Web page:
The biggest issues come into play when something doesn’t work — usually a component or feature built into the laptop. To combat this problem, Linux enthusiasts from around the world post details on various Web sites detailing their installation issues and fixes for various distributions of Linux installed on hundreds of different laptops.
“The open source development community does a fantastic job of introducing hardware support,” Carl Richell, cofounder of System76, told LinuxInsider. “The hardware does matter. Scouring user forums will show that for some it’s as simple as putting in the disk and for others it’s a pain in the neck. Ultimately, I think people prefer to buy a system with their preferred OS preinstalled and supported.”
System76 has been selling Linux laptops for five years, and the company currently offers a wide range of laptop models — low, middle, and high-end — with Ubuntu preinstalled.
“A vast majority of users install Linux on their own on whatever laptop they have purchased. With improvements in recent years, typical users can get most of the important features of a laptop working,” Rajesh Goyal, vice president of marketing for LinuxCertified, told LinuxInsider. “In fact, LinuxCertified sponsors ‘Linux On Laptops,’ which is a very popular community site where thousands of users have listed how they got their laptop working with Linux; however, there is a good set of users who want hassle-free Linux laptops and don’t want to tinker around with downloading and getting the drivers to work.”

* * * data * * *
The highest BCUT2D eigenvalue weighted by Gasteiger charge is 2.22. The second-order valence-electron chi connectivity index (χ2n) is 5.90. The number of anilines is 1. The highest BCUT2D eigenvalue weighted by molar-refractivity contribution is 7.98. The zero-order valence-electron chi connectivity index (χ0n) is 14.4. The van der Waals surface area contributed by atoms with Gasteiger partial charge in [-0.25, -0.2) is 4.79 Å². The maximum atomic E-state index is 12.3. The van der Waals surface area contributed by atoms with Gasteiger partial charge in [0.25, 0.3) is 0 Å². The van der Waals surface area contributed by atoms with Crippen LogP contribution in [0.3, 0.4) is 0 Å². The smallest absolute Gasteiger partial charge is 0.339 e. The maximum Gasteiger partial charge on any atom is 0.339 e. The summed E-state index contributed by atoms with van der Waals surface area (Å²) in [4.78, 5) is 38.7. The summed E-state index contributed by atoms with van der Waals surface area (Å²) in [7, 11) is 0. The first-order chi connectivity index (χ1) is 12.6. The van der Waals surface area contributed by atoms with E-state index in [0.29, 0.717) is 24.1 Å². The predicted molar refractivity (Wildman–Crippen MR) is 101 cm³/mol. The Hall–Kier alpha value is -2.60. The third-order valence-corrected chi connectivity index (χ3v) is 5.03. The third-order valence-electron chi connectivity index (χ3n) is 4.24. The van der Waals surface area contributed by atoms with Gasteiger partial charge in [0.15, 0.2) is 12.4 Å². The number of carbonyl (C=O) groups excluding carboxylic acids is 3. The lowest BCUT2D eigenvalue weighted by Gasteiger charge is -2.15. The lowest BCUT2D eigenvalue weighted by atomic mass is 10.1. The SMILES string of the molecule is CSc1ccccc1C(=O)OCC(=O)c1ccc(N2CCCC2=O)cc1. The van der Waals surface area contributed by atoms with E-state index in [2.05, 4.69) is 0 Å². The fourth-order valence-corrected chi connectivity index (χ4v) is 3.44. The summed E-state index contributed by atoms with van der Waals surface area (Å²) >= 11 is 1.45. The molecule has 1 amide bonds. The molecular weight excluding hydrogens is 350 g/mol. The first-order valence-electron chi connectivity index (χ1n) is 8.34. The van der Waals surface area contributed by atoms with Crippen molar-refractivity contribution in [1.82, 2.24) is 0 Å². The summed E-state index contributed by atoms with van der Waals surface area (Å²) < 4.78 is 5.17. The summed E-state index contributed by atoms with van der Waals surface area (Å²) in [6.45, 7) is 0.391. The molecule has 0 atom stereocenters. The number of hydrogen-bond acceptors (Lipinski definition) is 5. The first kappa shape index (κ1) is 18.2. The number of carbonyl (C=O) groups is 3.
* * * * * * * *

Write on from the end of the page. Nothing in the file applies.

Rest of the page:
LinuxCertified — along with System76 — is a smaller businesses that sells Linux preinstalled. LinuxCertified will preinstall Fedora, Ubuntu, Red Hat Enterprise, CentOS and Suse. Fedora and Ubuntu represent the highest level of demand. “We specifically pick components in these laptops to be as Linux-friendly as possible,” Goyal noted, but also said the company is now reselling Lenovo ThinkPad T60p laptops with Linux preinstalled.
While the Linux on Laptops site lists thousands of laptops, there are others like TuxMobil’s Linux Laptops and Notebooks Survey, which focuses on newer models released by manufacturers. TuxMobil also offers installation guides for older laptops as well. On the preinstalled Linux front, TuxMobil’s Vendor Overview page lists vendors that offer preinstalled Linux on laptops, mobile phones and PDAs by device type and geographic region.
The Dell Factor
In the near future, Dell may represent the Linux-on-laptop world’s biggest opportunity for growth because the company can mass-produce high-quality laptops — and brings with it a consumer-recognizable brand. The company recently launched a customer feedback portal, IdeaStorm, that has generated thousands of posts about preinstalled desktop and laptop Linux.
“With regards to Dell’s IdeaStorm, I think it’s a step in the right direction for them to reach out to their potential future customers about refining their offerings, including their Linux offerings,” Benjamin Gray, an analyst for Forrester, told LinuxInsider. “I think other PC manufacturers are certainly watching and may even follow Dell’s lead — but it’s got to be profitable in the end. So until then, we’ll have to stay tuned.”